- Yes, the Kruger does get busy in the south but if you come up with a game viewing plan like we do, and stick to it you will miss the mobs and have a wonderful time in the Kruger - even if you visit the southern park in peak periods!
The Kruger National Park – Magnificent or Mediocre?- on this page we discuss a critical article of the Kruger Park, written by a self-professing 'expert' who has "visited hundreds of national parks, has been photographing wildlife for 35 years and has published dozens of wildlife photography books that have been translated into several languages" - and yet he could not find predators or get good photos on a 30-day safari to the Kruger! He then goes on to blame the park - yet he admitted to me that it was his fault with "bad planning and a bad driver"!
If you check the sighting boards, speak to other people, use the www.latestsightings.com/ service and invest in an inexpensive eBook / site-guide, you should get to see a lot, whether you are a 35-year wildlife photography veteran with dozens of published books or not!
- The Pilanesberg can get busy but, like the Kruger, if you follow our advice to go our early you will miss the traffic and get better photographs!
- The wilderness camps in the Kgalagadi are unbeatable for a true wilderness experience. Add to that privacy, solitude and your own waterhole - who cares about the weather-beaten accommodation!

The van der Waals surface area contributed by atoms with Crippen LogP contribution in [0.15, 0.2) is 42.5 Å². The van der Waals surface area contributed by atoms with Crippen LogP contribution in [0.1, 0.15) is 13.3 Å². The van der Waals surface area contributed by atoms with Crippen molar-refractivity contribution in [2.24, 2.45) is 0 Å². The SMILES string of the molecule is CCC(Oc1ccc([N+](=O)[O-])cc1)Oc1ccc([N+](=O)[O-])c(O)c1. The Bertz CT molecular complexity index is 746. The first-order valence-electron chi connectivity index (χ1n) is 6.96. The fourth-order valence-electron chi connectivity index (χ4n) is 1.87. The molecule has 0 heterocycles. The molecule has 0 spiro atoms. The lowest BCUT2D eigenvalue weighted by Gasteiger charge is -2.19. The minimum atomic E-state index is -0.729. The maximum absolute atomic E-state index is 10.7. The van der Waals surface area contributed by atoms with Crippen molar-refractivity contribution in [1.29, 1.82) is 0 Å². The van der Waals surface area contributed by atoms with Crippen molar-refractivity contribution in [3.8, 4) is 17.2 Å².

- An yes, Etosha prices have gone up but the prices are still way below what the lodges in Botswana and East Africa charge!
So here's our answer to the question 'why these 4 parks': These are the four best safari parks for an affordable, self-drive photo safari with minimal frustration, period!
Most southern African parks allow both self-drive and guided game drives, like the Kruger Park, Pilanesberg, Etosha and Kgalagadi but some have just guided game drives.
Madikwe is malaria-free, is just a 3-hour drive from Johannesburg, has about 21 up-market lodges and provides excellent viewing of the 'super-seven' animals. Madikwe's highlight for us are the African Wild Dogs. We have experienced two wild dog kills and photographed the wild dog pups at the den.
The Sabi Sands is part of the Greater Kruger Park and also has up-market lodges, is about a five-hour drive from Johannesburg and provides viewing of the super-seven animals. The highlight for most guests, however, are the superb leoaprd sightings. The leopards in the Sabi Sand Reserve are habituated to humans so you could get to leopards on every game drive!
"Your time and money are valuable and the information in this Etosha eBook will help you save both."
-Don Stilton, Florida, USA
"As a photographer and someone who has visited and taken photographs in the Pilanesberg National Park, I can safely say that with the knowledge gained from this eBook, your experiences and photographs will be much more memorable."
-Alastair Stewart, BC, Canada
"This eBook will be extremely useful for a wide spectrum of photography enthusiasts, from beginners to even professional photographers."
- Tobie Oosthuizen, Pretoria, South Africa